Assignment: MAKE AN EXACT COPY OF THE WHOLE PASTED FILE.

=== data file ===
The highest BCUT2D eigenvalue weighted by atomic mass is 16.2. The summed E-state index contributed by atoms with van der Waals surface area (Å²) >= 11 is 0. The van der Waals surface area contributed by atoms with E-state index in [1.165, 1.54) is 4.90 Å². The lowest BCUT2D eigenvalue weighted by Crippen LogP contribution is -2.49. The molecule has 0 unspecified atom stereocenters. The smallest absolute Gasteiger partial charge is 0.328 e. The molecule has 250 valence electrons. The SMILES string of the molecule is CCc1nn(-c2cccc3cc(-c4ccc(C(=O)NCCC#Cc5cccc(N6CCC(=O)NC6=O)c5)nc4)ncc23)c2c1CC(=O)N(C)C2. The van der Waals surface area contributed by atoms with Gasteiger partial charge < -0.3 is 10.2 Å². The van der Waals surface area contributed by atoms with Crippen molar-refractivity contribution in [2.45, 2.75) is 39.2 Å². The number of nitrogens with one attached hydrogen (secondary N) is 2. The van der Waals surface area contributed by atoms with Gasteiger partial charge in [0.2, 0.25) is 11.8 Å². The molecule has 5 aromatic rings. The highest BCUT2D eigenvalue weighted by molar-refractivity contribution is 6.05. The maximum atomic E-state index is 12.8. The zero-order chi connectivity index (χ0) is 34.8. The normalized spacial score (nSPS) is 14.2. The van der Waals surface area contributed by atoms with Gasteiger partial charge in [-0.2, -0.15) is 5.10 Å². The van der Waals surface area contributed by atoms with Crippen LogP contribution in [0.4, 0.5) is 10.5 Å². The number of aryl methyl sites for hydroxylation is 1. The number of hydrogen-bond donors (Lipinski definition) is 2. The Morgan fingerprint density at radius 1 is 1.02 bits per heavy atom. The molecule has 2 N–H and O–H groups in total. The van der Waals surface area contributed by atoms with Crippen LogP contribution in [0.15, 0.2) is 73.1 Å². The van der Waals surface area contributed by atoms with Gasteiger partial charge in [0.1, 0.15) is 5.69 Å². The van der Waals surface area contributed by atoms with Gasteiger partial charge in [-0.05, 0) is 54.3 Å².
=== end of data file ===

The highest BCUT2D eigenvalue weighted by atomic mass is 16.2. The summed E-state index contributed by atoms with van der Waals surface area (Å²) >= 11 is 0. The van der Waals surface area contributed by atoms with E-state index in [1.165, 1.54) is 4.90 Å². The lowest BCUT2D eigenvalue weighted by Crippen LogP contribution is -2.49. The molecule has 0 unspecified atom stereocenters. The smallest absolute Gasteiger partial charge is 0.328 e. The molecule has 250 valence electrons. The SMILES string of the molecule is CCc1nn(-c2cccc3cc(-c4ccc(C(=O)NCCC#Cc5cccc(N6CCC(=O)NC6=O)c5)nc4)ncc23)c2c1CC(=O)N(C)C2. The van der Waals surface area contributed by atoms with Gasteiger partial charge < -0.3 is 10.2 Å². The van der Waals surface area contributed by atoms with Crippen molar-refractivity contribution in [2.45, 2.75) is 39.2 Å². The number of nitrogens with one attached hydrogen (secondary N) is 2. The van der Waals surface area contributed by atoms with Gasteiger partial charge in [0.2, 0.25) is 11.8 Å². The molecule has 5 aromatic rings. The highest BCUT2D eigenvalue weighted by molar-refractivity contribution is 6.05. The maximum atomic E-state index is 12.8. The zero-order chi connectivity index (χ0) is 34.8. The normalized spacial score (nSPS) is 14.2. The van der Waals surface area contributed by atoms with Gasteiger partial charge in [-0.2, -0.15) is 5.10 Å². The van der Waals surface area contributed by atoms with Crippen LogP contribution in [0.4, 0.5) is 10.5 Å². The number of aryl methyl sites for hydroxylation is 1. The number of hydrogen-bond donors (Lipinski definition) is 2. The Morgan fingerprint density at radius 1 is 1.02 bits per heavy atom. The molecule has 2 N–H and O–H groups in total. The van der Waals surface area contributed by atoms with Crippen LogP contribution in [0.15, 0.2) is 73.1 Å². The van der Waals surface area contributed by atoms with Gasteiger partial charge in [0.1, 0.15) is 5.69 Å². The van der Waals surface area contributed by atoms with Gasteiger partial charge in [-0.05, 0) is 54.3 Å².